Keynote speakers at a conference on judicial diversity offered contrasting views on how to achieve it, and even what it comprises

The overriding concern must be to ensure the legitimacy of our judges in the eyes of all those served by the courts, the Lord Justice Clerk told a conference held last month on achieving judicial diversity.

In practical terms, Lord Carloway maintained, the legitimacy of the judiciary will depend on the qualitative diversity of its decision-making processes and, “If our perceptions of judicial diversity are broadened in this way, it is demonstrably clear that we do, indeed, have a diverse judiciary in Scotland”.

In a contrasting address focusing on recent developments in England & Wales, where she chaired an advisory panel which reported in 2010, Rabbi Baroness Julia Neuberger recommended an action group to promote diversity in judicial appointments, similar to a group that had recently begun to make an impact in England & Wales.

Both were speaking at an event in Edinburgh entitled “Merit and Diversity – Compatible Aspirations in Judicial Appointments?”, hosted jointly by the Judicial Appointments Board for Scotland, the Judicial Office for Scotland, the Law Society of Scotland and the Faculty of Advocates, for a (diverse) invited attendance.

“Informed impartiality”

Accepting that “equality plays an important role in achieving diversity on the bench”, Lord Carloway distinguished the “quantitative” and (more important) “qualitative” senses of diversity, arguing: “Success cannot be measured by a mere tally of the relative numbers of men and women or of ethnic minority and other groups.”

In order for the judiciary to be truly diverse, its decision making had to be consciously informed by an awareness of the diverse interests and values of those who came before the courts.

Pointing out that the vast majority of cases will be dealt with by a single judge who will, in quantitative terms, inevitably be “undiverse”, Lord Carloway commented: “It is a dangerous notion that litigants might begin to question the validity of any judicial decision that is perceived to have been made by an insufficiently diverse bench” – hence the need to broaden our horizons in measuring success in promoting judicial diversity.

A tick-box assessment of diversity of backgrounds was not sufficient, as the desirable judicial qualities were not solely the preserve of a visibly diverse bench. “The same absolute standard – to do right by all people – applies to all judges, and the exercise of ‘informed impartiality’ must be the cornerstone of a truly diverse judiciary.”

The judicial appointments process had to remain first and foremost a meritocracy, but there required to be a guard against prejudice, discrimination or other barriers to judicial appointment. There was also “an important role for meaningful judicial education on diversity awareness in judicial decision making”.

Package approach

Baroness Neuberger, on the other hand, was in favour of more proactive measures to advance the cause of diversity in general, and gender balance in particular, while keeping the appointment process free from political influence.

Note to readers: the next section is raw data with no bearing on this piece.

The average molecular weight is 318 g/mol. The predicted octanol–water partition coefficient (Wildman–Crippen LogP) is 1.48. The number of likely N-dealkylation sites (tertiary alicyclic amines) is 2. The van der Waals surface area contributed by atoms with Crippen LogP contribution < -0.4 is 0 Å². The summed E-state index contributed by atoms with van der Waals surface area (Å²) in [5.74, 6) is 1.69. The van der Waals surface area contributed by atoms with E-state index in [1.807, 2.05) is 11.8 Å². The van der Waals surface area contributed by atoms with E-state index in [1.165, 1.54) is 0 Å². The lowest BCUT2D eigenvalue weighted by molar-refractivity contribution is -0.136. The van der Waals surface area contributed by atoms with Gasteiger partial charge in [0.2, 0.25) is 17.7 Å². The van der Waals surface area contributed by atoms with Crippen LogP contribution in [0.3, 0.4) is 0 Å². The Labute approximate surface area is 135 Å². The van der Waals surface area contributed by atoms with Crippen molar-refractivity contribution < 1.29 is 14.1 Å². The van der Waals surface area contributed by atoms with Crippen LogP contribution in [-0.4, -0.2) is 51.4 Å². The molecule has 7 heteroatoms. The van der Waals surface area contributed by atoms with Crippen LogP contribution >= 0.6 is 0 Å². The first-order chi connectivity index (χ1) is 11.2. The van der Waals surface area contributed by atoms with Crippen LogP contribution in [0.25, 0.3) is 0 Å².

Speaking of the picture in England & Wales, she commented: “I do think progress has been made, if not enough and not fast enough.”

The Baroness said that since her report, there had been “a huge improvement, especially in the appointment of women” – at Queen’s Counsel as well as judicial level, with more women putting themselves forward. However, there had not been a similar improvement in the number of solicitor applicants.

“The current gender balance must suggest that there are good women out there who would do better than some of the men,” she added.

She believed senior judges should encourage people from the protected groups to apply for judicial posts; that a proper appraisal system for judges would encourage more women to apply, and to seek promoted judicial posts (there is disagreement, she said, about how this would be carried out, though it has proved beneficial at tribunal level); that it was beneficial that there was now a statutory duty on the Lord Chancellor and others to encourage diversity; and that a group modelled on the diversity forum now operating within the English Judicial Appointments Commission would be the most effective first step that could be taken in Scotland – provided the politicians buy into it.

Considering the definition of merit for judicial appointments, it did not require taking diversity into account, but it had to go beyond looking at the skills of advocacy and being able to marshal arguments, and should include what kind of presence a person had on the bench and the life experience they brought.

Baroness Neuberger was “delighted” that the JAC had amended its criteria for merit to include a commitment to justice, public service, and fair treatment.

There was a package of things that should be done, she concluded, that should lead to more women and other groups applying, of which training was a very important part, to help them develop the right characteristics.

Lady Stacey, Senator of the College of Justice, chaired the conference, which also featured breakout sections and a panel discussion on what judicial diversity is intended to achieve, with Professor Neil Hutton of Strathclyde University, Shona Simon, President of Employment Tribunals (Scotland), and David Strang, HM Chief Inspector of Prisons.

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